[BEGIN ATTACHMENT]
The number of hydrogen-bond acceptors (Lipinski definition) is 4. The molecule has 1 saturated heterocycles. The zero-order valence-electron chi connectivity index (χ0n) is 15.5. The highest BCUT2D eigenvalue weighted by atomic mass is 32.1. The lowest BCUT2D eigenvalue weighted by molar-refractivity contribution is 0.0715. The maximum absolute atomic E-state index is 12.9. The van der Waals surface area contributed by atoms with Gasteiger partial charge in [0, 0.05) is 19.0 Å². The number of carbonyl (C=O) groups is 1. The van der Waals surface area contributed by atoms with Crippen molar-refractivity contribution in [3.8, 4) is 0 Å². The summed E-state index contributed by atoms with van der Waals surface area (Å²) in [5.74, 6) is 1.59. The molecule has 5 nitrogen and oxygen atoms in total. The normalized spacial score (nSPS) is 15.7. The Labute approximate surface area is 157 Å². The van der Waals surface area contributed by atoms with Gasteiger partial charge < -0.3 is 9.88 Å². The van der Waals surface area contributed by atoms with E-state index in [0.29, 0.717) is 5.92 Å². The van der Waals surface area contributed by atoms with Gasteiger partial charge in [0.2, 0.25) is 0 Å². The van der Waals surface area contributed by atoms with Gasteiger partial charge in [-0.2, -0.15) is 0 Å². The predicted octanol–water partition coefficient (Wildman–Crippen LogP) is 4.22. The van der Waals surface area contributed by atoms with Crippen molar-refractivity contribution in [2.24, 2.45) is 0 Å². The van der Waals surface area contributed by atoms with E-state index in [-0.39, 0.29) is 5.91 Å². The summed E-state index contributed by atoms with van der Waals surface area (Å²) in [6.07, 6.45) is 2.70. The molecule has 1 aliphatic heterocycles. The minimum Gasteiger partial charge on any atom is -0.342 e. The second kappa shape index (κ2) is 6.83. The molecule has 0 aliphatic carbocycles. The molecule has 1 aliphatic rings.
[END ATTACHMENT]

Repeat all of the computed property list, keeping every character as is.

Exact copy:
The number of hydrogen-bond acceptors (Lipinski definition) is 4. The molecule has 1 saturated heterocycles. The zero-order valence-electron chi connectivity index (χ0n) is 15.5. The highest BCUT2D eigenvalue weighted by atomic mass is 32.1. The lowest BCUT2D eigenvalue weighted by molar-refractivity contribution is 0.0715. The maximum absolute atomic E-state index is 12.9. The van der Waals surface area contributed by atoms with Gasteiger partial charge in [0, 0.05) is 19.0 Å². The number of carbonyl (C=O) groups is 1. The van der Waals surface area contributed by atoms with Crippen molar-refractivity contribution in [3.8, 4) is 0 Å². The summed E-state index contributed by atoms with van der Waals surface area (Å²) in [5.74, 6) is 1.59. The molecule has 5 nitrogen and oxygen atoms in total. The normalized spacial score (nSPS) is 15.7. The Labute approximate surface area is 157 Å². The van der Waals surface area contributed by atoms with Gasteiger partial charge < -0.3 is 9.88 Å². The van der Waals surface area contributed by atoms with E-state index in [0.29, 0.717) is 5.92 Å². The van der Waals surface area contributed by atoms with Gasteiger partial charge in [0.2, 0.25) is 0 Å². The van der Waals surface area contributed by atoms with Gasteiger partial charge in [-0.2, -0.15) is 0 Å². The predicted octanol–water partition coefficient (Wildman–Crippen LogP) is 4.22. The van der Waals surface area contributed by atoms with Crippen molar-refractivity contribution in [2.24, 2.45) is 0 Å². The van der Waals surface area contributed by atoms with E-state index in [-0.39, 0.29) is 5.91 Å². The summed E-state index contributed by atoms with van der Waals surface area (Å²) in [6.07, 6.45) is 2.70. The molecule has 1 aliphatic heterocycles. The minimum Gasteiger partial charge on any atom is -0.342 e. The second kappa shape index (κ2) is 6.83. The molecule has 0 aliphatic carbocycles. The molecule has 1 aliphatic rings.